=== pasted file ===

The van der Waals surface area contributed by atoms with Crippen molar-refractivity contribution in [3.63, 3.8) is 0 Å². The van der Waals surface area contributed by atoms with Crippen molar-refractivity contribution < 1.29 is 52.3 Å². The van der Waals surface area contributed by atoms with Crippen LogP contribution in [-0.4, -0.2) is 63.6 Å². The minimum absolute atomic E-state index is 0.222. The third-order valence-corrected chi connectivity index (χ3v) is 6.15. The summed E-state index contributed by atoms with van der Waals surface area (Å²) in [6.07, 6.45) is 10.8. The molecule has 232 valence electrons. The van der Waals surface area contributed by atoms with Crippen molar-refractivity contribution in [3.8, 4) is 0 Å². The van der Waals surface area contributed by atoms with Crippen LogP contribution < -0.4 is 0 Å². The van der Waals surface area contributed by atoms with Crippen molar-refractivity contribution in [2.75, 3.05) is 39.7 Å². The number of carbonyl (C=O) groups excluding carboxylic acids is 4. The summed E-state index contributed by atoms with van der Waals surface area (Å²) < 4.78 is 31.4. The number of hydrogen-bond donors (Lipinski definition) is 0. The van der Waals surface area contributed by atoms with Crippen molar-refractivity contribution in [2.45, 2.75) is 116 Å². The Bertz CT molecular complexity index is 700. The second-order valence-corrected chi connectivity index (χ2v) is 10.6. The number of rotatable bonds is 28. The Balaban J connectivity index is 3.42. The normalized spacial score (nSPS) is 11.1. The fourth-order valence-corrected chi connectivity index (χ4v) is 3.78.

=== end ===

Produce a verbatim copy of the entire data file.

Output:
The van der Waals surface area contributed by atoms with Crippen molar-refractivity contribution in [3.63, 3.8) is 0 Å². The van der Waals surface area contributed by atoms with Crippen molar-refractivity contribution < 1.29 is 52.3 Å². The van der Waals surface area contributed by atoms with Crippen LogP contribution in [-0.4, -0.2) is 63.6 Å². The minimum absolute atomic E-state index is 0.222. The third-order valence-corrected chi connectivity index (χ3v) is 6.15. The summed E-state index contributed by atoms with van der Waals surface area (Å²) in [6.07, 6.45) is 10.8. The molecule has 232 valence electrons. The van der Waals surface area contributed by atoms with Crippen molar-refractivity contribution in [3.8, 4) is 0 Å². The van der Waals surface area contributed by atoms with Crippen LogP contribution < -0.4 is 0 Å². The van der Waals surface area contributed by atoms with Crippen molar-refractivity contribution in [2.75, 3.05) is 39.7 Å². The number of carbonyl (C=O) groups excluding carboxylic acids is 4. The summed E-state index contributed by atoms with van der Waals surface area (Å²) < 4.78 is 31.4. The number of hydrogen-bond donors (Lipinski definition) is 0. The van der Waals surface area contributed by atoms with Crippen molar-refractivity contribution in [2.45, 2.75) is 116 Å². The Bertz CT molecular complexity index is 700. The second-order valence-corrected chi connectivity index (χ2v) is 10.6. The number of rotatable bonds is 28. The Balaban J connectivity index is 3.42. The normalized spacial score (nSPS) is 11.1. The fourth-order valence-corrected chi connectivity index (χ4v) is 3.78.